Listeria monocytogenes spreads within the brain by actin-based intra-axonal migration

Henke, Diana; Rupp, Sebastian; Gaschen, Véronique; Stoffel, Michael Hubert; Frey, Joachim; Vandevelde, Marc; Oevermann, Anna (2015). Listeria monocytogenes spreads within the brain by actin-based intra-axonal migration. Infection and immunity, 83(6), pp. 2409-2419. American Society for Microbiology 10.1128/IAI.00316-15

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Listeria monocytogenes rhombencephalitis is a severe progressive disease despite a swift intrathecal immune response. Based on previous observations, we hypothesized that the disease progresses by intra-axonal spread within the central nervous system. To test this hypothesis, neuroanatomical mapping of lesions, immunofluorescence analysis, and electron microscopy were performed on brains of ruminants with naturally occurring rhombencephalitis. In addition, infection assays were performed in bovine brain cell cultures. Mapping of lesions revealed a consistent pattern with a preferential affection of certain nuclear areas and white matter tracts, indicating that Listeria monocytogenes spreads intra-axonally within the brain along interneuronal connections. These results were supported by immunofluorescence and ultrastructural data localizing Listeria monocytogenes inside axons and dendrites associated with networks of fibrillary structures consistent with actin tails. In vitro infection assays confirmed that bacteria were moving within axon-like processes by employing their actin tail machinery. Remarkably, in vivo, neutrophils invaded the axonal space and the axon itself, apparently by moving between split myelin lamellae of intact myelin sheaths. This intra-axonal invasion of neutrophils was associated with various stages of axonal degeneration and bacterial phagocytosis. Paradoxically, the ensuing adaxonal microabscesses appeared to provide new bacterial replication sites, thus supporting further bacterial spread. In conclusion, intra-axonal bacterial migration and possibly also the innate immune response play an important role in the intracerebral spread of the agent and hence the progression of listeric rhombencephalitis.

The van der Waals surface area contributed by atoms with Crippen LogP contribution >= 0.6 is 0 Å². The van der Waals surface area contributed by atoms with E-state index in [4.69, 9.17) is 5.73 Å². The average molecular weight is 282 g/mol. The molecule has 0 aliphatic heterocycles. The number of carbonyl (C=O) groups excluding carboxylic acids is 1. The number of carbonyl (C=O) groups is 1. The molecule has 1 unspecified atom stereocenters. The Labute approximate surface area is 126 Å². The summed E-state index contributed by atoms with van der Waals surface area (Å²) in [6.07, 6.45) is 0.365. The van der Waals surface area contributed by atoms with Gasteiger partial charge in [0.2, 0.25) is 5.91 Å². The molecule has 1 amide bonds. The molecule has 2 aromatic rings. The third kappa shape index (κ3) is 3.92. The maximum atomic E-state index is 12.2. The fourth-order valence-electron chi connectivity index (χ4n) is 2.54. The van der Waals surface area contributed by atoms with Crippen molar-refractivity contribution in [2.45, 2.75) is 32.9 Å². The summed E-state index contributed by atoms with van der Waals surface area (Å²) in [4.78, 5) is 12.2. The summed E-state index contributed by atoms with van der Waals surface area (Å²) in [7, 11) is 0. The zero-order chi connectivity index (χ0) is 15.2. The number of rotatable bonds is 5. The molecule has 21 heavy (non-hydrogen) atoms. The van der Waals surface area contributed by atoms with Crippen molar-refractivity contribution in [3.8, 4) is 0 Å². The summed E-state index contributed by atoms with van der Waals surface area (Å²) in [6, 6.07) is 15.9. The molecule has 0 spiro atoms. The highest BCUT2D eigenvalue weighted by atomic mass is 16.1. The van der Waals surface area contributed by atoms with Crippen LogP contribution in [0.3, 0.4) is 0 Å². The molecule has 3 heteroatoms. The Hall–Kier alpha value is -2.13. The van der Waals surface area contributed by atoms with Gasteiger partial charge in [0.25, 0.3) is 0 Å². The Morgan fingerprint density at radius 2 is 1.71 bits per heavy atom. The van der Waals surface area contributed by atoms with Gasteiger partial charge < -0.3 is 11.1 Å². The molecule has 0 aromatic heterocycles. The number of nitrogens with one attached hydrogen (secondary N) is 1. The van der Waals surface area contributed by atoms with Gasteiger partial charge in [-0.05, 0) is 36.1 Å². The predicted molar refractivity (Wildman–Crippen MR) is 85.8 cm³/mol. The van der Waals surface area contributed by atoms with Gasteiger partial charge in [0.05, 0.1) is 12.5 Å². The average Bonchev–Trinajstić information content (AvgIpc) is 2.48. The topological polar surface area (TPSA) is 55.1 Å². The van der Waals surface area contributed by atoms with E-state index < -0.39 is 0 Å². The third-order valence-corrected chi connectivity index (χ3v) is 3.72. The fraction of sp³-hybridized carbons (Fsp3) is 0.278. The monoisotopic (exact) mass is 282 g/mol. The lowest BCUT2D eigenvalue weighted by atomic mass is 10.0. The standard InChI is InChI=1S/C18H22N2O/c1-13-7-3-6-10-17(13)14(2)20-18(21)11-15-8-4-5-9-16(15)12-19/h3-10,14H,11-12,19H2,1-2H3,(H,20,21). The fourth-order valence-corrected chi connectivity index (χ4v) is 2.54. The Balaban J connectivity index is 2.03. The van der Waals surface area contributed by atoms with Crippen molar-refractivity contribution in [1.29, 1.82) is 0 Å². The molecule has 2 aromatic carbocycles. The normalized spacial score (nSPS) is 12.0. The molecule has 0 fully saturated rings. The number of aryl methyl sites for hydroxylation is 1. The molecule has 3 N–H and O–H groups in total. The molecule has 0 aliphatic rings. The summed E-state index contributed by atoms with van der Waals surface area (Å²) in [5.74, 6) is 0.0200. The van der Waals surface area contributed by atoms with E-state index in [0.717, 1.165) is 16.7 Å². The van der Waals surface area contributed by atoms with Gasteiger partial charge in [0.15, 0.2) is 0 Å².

Item Type:

Journal Article (Original Article)

Division/Institute:

05 Veterinary Medicine > Research Foci > NeuroCenter
05 Veterinary Medicine > Research Foci > Host-Pathogen Interaction
05 Veterinary Medicine > Department of Clinical Veterinary Medicine (DKV) > DKV - Clinical Neurology
05 Veterinary Medicine > Department of Clinical Veterinary Medicine (DKV)
05 Veterinary Medicine > Department of Clinical Research and Veterinary Public Health (DCR-VPH) > Experimental Clinical Research
05 Veterinary Medicine > Department of Clinical Research and Veterinary Public Health (DCR-VPH) > Veterinary Anatomy
05 Veterinary Medicine > Department of Infectious Diseases and Pathobiology (DIP)
05 Veterinary Medicine > Department of Clinical Research and Veterinary Public Health (DCR-VPH)
05 Veterinary Medicine > Department of Infectious Diseases and Pathobiology (DIP) > Institute of Veterinary Bacteriology
09 Interdisciplinary Units > Microscopy Imaging Center MIC

Graduate School:

Graduate School for Cellular and Biomedical Sciences (GCB)

UniBE Contributor:

Henke, Diana; Rupp, Sebastian; Gaschen, Véronique; Stoffel, Michael Hubert; Frey, Joachim; Vandevelde, Marc and Oevermann, Anna

Subjects:

500 Science > 570 Life sciences; biology
500 Science > 590 Animals (Zoology)
600 Technology > 610 Medicine & health
600 Technology > 630 Agriculture

ISSN:

0019-9567

Publisher:

American Society for Microbiology

Funders:

[4] Swiss National Science Foundation
[UNSPECIFIED] Ernst Frauchiger Stiftung

Language:

English

Submitter:

Miriam Francine Heinzelmann

Date Deposited:

18 Aug 2015 15:48

Last Modified:

22 Jan 2019 13:19

Publisher DOI:

10.1128/IAI.00316-15

PubMed ID:

25824833

BORIS DOI:

10.7892/boris.70589

URI:

https://boris.unibe.ch/id/eprint/70589

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